LBB> The campaign imagery launched in newspapers and across a Leicester Square billboard. Was there anything you kept in mind when creating for these specific mediums?
Gloria> Thinking about the media is the best way to bring out the full potential of creativity. The print ad in The Guardian allowed us to write a letter, which was a very personal way of talking to our consumers and gave us space to communicate everything we wanted about the product. Above all, it gave us the chance to clearly establish the witty tone of the campaign. On the billboard, on the other hand, we knew that many people were going to see it, so we had to capture their attention quickly with a direct message that impacted the audience.
LBB> What was it like working with Heinz on this campaign?
Gloria> It’s been a long process, but a great collaboration between us and Heinz. First, we came up with the concept and tone of voice, and went through several iterations before we had clearly drawn the architecture of the campaign and refined all of the messaging.
LBB> Were there any challenges when it came to crafting the campaign and can you tell us about them?
Pipo> With TV, press, digital media, the campaign has many touchpoints with a variety of messages focusing on the brand or product, so the biggest challenge was crafting each of them one by one. Each execution was different and had an important role to play, and we wanted to ensure all of the campaign elements, from typography and photographs to animations, were perfectly finished to maintain the tone and identity of the brand.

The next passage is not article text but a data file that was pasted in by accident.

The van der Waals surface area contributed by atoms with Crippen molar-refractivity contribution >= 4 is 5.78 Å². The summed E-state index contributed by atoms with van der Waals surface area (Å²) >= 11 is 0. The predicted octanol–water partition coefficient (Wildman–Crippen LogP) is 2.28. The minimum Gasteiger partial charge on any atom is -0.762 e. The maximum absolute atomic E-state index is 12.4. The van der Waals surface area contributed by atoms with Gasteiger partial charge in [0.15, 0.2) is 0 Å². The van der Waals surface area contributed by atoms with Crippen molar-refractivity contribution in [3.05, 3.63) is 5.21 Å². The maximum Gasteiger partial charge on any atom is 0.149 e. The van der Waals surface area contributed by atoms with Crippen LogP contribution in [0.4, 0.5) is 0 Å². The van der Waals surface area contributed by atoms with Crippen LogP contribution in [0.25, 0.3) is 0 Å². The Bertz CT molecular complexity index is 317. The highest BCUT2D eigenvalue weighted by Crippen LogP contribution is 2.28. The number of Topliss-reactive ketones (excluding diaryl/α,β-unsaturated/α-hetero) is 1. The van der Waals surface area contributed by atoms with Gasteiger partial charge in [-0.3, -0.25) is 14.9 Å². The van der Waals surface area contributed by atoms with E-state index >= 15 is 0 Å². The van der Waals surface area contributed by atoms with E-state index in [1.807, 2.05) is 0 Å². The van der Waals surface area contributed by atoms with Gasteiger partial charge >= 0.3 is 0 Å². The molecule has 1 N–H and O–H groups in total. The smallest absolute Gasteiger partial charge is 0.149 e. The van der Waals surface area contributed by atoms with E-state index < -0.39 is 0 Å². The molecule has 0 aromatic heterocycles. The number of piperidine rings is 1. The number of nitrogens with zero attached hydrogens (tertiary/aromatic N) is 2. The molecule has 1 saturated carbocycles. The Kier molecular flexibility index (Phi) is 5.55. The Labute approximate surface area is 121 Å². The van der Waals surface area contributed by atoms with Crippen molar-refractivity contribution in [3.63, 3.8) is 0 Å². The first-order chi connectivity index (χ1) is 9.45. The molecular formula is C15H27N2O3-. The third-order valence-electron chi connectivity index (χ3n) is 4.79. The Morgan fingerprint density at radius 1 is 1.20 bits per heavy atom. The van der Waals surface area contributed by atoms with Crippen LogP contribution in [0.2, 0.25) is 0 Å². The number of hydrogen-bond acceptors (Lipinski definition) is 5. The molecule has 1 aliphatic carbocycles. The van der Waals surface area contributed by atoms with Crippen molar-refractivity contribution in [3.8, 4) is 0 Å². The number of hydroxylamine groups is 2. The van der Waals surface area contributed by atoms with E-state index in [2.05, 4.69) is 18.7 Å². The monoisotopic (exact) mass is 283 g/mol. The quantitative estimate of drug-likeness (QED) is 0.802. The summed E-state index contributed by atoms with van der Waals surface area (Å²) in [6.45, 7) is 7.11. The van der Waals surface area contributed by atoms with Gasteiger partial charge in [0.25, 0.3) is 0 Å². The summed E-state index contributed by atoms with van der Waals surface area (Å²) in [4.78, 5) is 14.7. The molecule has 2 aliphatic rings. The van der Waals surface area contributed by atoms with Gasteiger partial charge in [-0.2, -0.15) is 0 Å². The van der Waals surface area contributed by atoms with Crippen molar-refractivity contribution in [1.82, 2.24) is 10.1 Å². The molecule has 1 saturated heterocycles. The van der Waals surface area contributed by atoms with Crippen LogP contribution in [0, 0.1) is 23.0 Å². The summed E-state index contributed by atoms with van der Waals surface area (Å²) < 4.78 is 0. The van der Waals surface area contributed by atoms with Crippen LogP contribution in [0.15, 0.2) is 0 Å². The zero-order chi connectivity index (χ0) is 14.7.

LBB> What has the reaction been like so far and were there any particularly surprising responses that you heard?
Pipo> It’s too early to say, but Heinz is a brand with real fans and their reaction has been great, particularly on Instagram where we’ve seen a lot of positive comments. It’s been well received in our industry, and we’ve had feedback that it feels like a classic campaign which is a great compliment.